Tuesday, June 6, 2017

Failed reverse total shoulder arthroplasty - who's responsible?

Mechanics and complications of reverse shoulder arthroplasty: morse taper failure analysis and prospective rectification

These authors report a metallurgic analysis of the fractured humeral tray of a reverse total shoulder humeral component using Scanning Electron Microscopy (SEM) and Electron Dispersion Spectroscopy (EDS). The atraumatic failure occurred four years ofter the arthroplasty by dissociation of the taper from the humeral tray at the weld, leaving the Morse taper embedded in the humeral stem while the tray floated freely in the patient’s shoulder.

SEM further confirmed the jagged edges noted grossly at the weld fracture site, both suggesting failure due to torsional forces.

EDS detected elevated levels of carbon and oxygen at the fracture site on the taper. In order to determine the origin of the high levels of C and O, it was considered that in titanium alloys, C and O are used as stabilizers that help raise the temperature at which titanium can be cast. Since the presence of stabilizers reduces ductility and fatigue strength, all interstitial elements are removed after casting. Considering this, the presence of C and O suggests that not all of the interstitials were removed during the manufacturing process, resulting in decreased fatigue strength. In other words residual C and O in the taper lowered the metal implant’s integrity, leading to torsional cracking at the weld junction of the humeral tray and the taper. The elevated levels of C and O measured at fracture sites on both the tray and the taper suggest poor quality filler metal or failure to remove all interstitial elements after casting. The authors suggest that the system was undersized, considering the actions the shoulder is expected to be able to carry out. The short length of the Morse taper, thinness of the humeral tray, weaker metal system, and small surface area of the weld site between the taper and tray all posed probable causes of failure. The result was decreased fatigue strength and overall toughness, leading to mechanical failure.

This design has been recalled after a number of similar failures.

Comment: New shoulder implants are being introduced to the marketplace each year. Many of these have a modular design, which necessitates a junction between different component elements. Each of these junctions represents a site for potential corrosion and fatigue failure.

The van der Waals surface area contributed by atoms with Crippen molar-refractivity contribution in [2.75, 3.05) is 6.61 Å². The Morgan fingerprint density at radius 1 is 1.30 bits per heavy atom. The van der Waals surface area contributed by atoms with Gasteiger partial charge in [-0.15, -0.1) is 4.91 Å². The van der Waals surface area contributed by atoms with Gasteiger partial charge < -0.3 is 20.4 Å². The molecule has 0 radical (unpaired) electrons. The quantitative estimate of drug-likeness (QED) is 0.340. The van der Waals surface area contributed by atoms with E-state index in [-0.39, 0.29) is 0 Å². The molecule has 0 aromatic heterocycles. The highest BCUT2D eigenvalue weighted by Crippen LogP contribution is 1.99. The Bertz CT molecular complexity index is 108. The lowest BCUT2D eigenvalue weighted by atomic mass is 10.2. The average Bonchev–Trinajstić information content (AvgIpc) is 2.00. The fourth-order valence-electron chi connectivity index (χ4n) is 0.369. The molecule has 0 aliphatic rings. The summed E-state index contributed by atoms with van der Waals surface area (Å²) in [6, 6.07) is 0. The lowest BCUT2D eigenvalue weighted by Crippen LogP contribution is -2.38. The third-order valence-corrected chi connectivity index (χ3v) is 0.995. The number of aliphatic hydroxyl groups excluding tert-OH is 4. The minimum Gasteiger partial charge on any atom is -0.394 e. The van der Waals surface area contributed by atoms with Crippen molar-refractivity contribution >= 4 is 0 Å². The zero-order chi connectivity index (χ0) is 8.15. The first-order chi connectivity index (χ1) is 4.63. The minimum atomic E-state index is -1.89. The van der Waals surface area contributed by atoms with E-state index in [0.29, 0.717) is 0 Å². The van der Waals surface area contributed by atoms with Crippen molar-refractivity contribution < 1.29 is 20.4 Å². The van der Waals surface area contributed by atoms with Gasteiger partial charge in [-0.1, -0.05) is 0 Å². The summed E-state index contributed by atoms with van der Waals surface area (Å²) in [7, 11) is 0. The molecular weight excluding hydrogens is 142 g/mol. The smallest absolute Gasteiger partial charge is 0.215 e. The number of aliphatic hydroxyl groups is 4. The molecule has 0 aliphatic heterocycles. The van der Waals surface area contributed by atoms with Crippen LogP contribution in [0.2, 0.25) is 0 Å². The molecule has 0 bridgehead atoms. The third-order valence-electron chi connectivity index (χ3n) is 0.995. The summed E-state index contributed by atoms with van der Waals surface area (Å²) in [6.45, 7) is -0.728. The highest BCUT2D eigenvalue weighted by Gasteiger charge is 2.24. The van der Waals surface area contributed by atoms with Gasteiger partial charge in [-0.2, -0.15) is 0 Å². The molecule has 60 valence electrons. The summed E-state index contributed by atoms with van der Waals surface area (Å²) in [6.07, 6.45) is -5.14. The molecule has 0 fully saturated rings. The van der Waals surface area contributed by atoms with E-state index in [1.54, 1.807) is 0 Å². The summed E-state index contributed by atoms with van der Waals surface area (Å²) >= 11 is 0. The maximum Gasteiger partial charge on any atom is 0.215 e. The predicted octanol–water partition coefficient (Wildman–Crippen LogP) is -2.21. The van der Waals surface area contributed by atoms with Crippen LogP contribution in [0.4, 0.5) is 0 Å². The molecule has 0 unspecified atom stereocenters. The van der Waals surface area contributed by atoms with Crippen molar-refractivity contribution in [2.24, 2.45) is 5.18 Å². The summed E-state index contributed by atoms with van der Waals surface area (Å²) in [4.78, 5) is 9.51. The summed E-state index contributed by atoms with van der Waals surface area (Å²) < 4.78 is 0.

While it is tempting for surgeons to assume that "FDA approval" means that the device is safe, we must recognize that this approval usually does not include a careful trial of these implants in human subjects before they are released for general use. As a result, delayed failures - as represented by this report - may not become evident until after the implant has been out in general use for years. When design-related failures occur, years may pass before enough data are collected for a product recall.

Thus the surgeon needs to become a careful consumer, knowledgeable about metallurgy, fatigue and corrosion. 

A recent article discusses the surgeon's responsibility for the use of new technologies:

The bullet points are

➢ The introduction of new devices, biologics, and combination products to the orthopaedic marketplace is increasing rapidly.

➢ The majority of these new technologies obtain clearance to market by demonstrating substantial equivalence to a predicate (previously approved device) according to the U.S. Food and Drug Administration (FDA) 510(k) process.

➢ Surgeons play a critical role in the introduction of new technologies to patients and must take a leadership role in promoting safe, efficacious, appropriate, and cost-effective care, especially for operative procedures.

➢ Surgeons should monitor and document their patients’ clinical outcomes and adverse events when using new technology, to ensure that the new technology is performing as desired.

This fits right in with a prior post: 

Analysis of FDA-Approved Orthopaedic Devices and Their Recalls.

These authors note that there are two paths by which medical devices, such as shoulder implants, can obtain approval for use by the U.S. Food and Drug Administration (FDA).  The more stringent Premarket Approval (PMA) review requires clinical trials, and the Premarket Notification 510(k) process generally exempts devices from clinical trials if they prove to be "substantially equivalent" to existing devices.

They hypothesized that because 510(k) approval was less stringent, it would be more commonly used on one hand and devices approved by this mechanism would be more likely to be recalled.

They searched for the following: PMA and 510(k) clearances for orthopaedics and non-orthopaedic specialties from 1992 to 2012. They also searched for all device recall events from 2002 to 2012. For the top-twenty recall companies, they calculated the odds ratio that compares the likelihood of recall for 510(k)-approved devices with that for PMA-approved devices.

While non-orthopaedic devices are increasingly approved by PMA:

Orthopaedic devices continue to be approved principally by 510(k):

The type of approval process is strongly related to the frequency of recall:from 2002 to 2012, the percentage of recalled devices was 17.8% for 510(k)-cleared devices and 1.6% for PMA-approved devices. 

They conclude that 510(k)-cleared devices were 11.5 times more likely to be recalled than PMA-approved devices; therefore is concerning that most orthopaedic devices are cleared through the 510(k) process with limited clinical trials data.